The preparation process was fairly involved given the amount of chopping and grating required. (Luckily, no incidents occurred.) Read the recipe carefully, and do all possible prep a day ahead if you can.

I didn’t use the Stilton or Gruyère cheese called for in the recipe because I had an abundance of other random cheeses in the fridge. Cheese freaks, we are. However, I think this pie really would have benefited from the flavor of a stronger cheese; it was a bit bland with the Swiss I used. If you make this, try it with the Stilton. Or maybe a bleu?

Also, this is a real English pie! I felt a little bit like James Herriot digging into it. Not that there were any bovine hindquarters anywhere near, but he does have a way with describing the different English fare he experiences. The pastry itself was a little finnicky to make (most pastry is save these), but it was well worth the effort. Super flaky and delicious.

I had a bit of leftover pastry, so I cut it up and made little flowers for the top. This is actually the reason I am even qualifying this recipe for my blog. If it had been less cutesy, probably all of my baking followers would have written me off and never visited again. Probably.

Like I said, super flaky.

Feeding families errwhere,


Three Cheese, Potato & Caramelised Onion Pie

Adapted from The Great British Bakeoff

For the pastry:
150 g/5 oz unsalted butter, room temperature
200 g/7 oz all-purpose flour
½ tsp salt
½ tbsp white vinegar
about 150 ml/5 fl oz cold water

For the filling:
30 g/1 oz butter
280 g/10 oz onions, peeled, thinly sliced
1 1/2 tsp salt
2 tbsp white sugar
930 g/2 lb 1 oz potatoes, peeled, thinly sliced
140 g/5 oz crème fraîche (or sour cream)
4 tbsp heavy cream
100 g/3½ oz mature cheddar, grated
100 g/3½ oz Stilton, crumbled*
100 g/3½ oz Gruyère, grated*
freshly ground black pepper
1 tsp grated nutmeg
1 large egg, beaten

*Note that I used Swiss and what I think was a Pecorino Romano in place of the Stilton and Gruyère. It would have been more flavorful with the Stilton.
Preparation method:
1. To make the pastry, place the butter into a bowl and mash with a fork until soft and creamy. Divide the mixture into four equal portions.
2. Place the flour into a bowl and add the salt. Take one portion of the butter mixture and rub into the flour until the mixture resembles breadcrumbs. Add the vinegar and mix it in using a blunt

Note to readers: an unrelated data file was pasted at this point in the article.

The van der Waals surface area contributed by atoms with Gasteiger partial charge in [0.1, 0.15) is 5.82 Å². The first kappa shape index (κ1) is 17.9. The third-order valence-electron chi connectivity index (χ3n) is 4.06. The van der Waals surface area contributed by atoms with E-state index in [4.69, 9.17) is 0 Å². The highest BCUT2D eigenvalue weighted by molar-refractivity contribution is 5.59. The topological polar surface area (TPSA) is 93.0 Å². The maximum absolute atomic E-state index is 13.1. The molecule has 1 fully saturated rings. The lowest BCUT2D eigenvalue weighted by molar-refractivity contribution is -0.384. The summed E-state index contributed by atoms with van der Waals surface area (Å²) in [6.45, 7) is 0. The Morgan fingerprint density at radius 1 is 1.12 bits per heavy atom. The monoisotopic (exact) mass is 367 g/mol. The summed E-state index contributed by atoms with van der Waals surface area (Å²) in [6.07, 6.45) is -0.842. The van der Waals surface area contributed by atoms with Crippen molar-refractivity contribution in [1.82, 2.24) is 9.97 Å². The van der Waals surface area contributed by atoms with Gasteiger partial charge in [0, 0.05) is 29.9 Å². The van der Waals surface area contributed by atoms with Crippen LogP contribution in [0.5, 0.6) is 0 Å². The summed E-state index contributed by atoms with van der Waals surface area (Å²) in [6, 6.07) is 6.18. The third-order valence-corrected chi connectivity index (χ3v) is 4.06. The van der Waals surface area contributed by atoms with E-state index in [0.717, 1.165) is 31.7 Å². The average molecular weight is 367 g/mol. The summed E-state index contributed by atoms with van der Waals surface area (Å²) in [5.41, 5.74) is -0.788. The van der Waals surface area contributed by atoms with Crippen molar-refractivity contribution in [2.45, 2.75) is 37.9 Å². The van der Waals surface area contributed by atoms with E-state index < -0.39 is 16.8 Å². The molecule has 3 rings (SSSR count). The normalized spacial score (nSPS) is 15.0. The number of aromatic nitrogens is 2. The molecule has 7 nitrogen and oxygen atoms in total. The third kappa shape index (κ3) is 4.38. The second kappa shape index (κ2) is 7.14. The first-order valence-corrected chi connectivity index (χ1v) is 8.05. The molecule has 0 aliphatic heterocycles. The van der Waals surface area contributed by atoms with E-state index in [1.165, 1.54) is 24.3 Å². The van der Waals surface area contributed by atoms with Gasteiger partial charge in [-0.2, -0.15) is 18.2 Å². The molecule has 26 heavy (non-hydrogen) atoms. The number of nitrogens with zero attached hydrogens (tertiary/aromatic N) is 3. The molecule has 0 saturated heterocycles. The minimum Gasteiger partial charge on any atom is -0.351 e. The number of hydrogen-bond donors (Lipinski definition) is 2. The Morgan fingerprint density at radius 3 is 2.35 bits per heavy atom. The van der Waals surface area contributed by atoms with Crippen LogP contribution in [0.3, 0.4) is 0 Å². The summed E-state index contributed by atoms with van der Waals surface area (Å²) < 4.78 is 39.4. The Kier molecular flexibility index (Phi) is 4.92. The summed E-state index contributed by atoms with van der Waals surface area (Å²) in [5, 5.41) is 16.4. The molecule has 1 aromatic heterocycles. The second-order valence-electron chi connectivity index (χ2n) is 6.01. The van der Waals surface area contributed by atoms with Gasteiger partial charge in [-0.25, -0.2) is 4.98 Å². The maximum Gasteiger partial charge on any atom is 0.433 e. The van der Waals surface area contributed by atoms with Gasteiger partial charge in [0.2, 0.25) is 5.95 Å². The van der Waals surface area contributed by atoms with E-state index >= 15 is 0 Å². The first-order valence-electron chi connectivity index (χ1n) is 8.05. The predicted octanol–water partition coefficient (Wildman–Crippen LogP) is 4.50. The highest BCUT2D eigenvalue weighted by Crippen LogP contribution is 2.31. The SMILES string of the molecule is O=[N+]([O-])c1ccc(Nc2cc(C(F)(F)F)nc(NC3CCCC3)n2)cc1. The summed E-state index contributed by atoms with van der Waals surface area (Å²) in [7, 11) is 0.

knife. Add just enough cold water to form a dough then turn it out onto a floured work surface.
3. Shape the dough into a rectangle and roll it out to a thickness of about 1 cm/½ in. Gently lift the pastry with your fingers and allow it to shrink back a little.
4. Cut another portion of the butter mixture into small pieces using a palette knife and dot it over the pastry, being careful not to get it too close to the edges. Fold the pastry into thirds, rubbing off any excess flour as you do so, cover in cling film and place in the fridge for five minutes.
5. Take the pastry from the fridge. Repeat steps 3 and 4 using the remaining butter. If any fat shows through the pastry, scatter over a little more flour.
6. Remove the pastry from the fridge, roll once more into a rectangle about 1 cm/½ in thick, fold into thirds and return to the fridge for 30 minutes.
7. Meanwhile, make the filling. Heat the butter in a wide pan and add the onions, salt and sugar. Fry over a low heat, stirring occasionally, for 5-6 minutes, or until the onions are lightly caramelised. Remove
the pan from the heat and set aside.
8. Cook the potatoes in a large pan of boiling, salted water for eight minutes, drain well then set aside.
9. Preheat the oven to 220C/425F/Gas 7, with a rack is just above the middle of the oven and a baking tray underneath to catch any filling that might escape during cooking.
10. Mix the crème fraîche, cream and cheddar in a small bowl. Mix together the Stilton and Gruyère in a separate bowl.
11. Layer one quarter of the potatoes, a third of the onions and a third of the Stilton/Gruyère mixture in the bottom of a large pie dish. Sprinkle with a little freshly ground black pepper and grated
12. Repeat step 11, working from the outside of the pie dish into the middle to achieve a domed effect, seasoning as you go, then pour over half the cream/cheddar mixture. Repeat this step then cover
the filling with the remaining potato, ensuring none of the cream mixture is visible.
13. Take the pastry from the fridge and place on a floured work surface. Roll out in one direction only, turn 45 degrees and roll again until you have a piece of pastry that is a little larger than the pie dish. Lift
the pastry with your fingers to allow it to shrink back a little.
14. Cut thin strips from each edge of the pastry and use a little egg wash to stick each one to the rim of the pie dish. Brush each strip with beaten egg and carefully place the pastry over the filling, pressing it down on the pastry strips to make a good seal.
15. Take a fork and press down gently around the edges of the pie. Use any off-cuts of pastry to decorate the pie then brush the top with the remaining egg wash. Cut a small cross in the top of the pie
to let the steam escape.
16. Transfer the pie to the oven and bake for 30 minutes then reduce the oven to 180C/350F/Gas 4 and bake the pie for one hour or until golden-brown.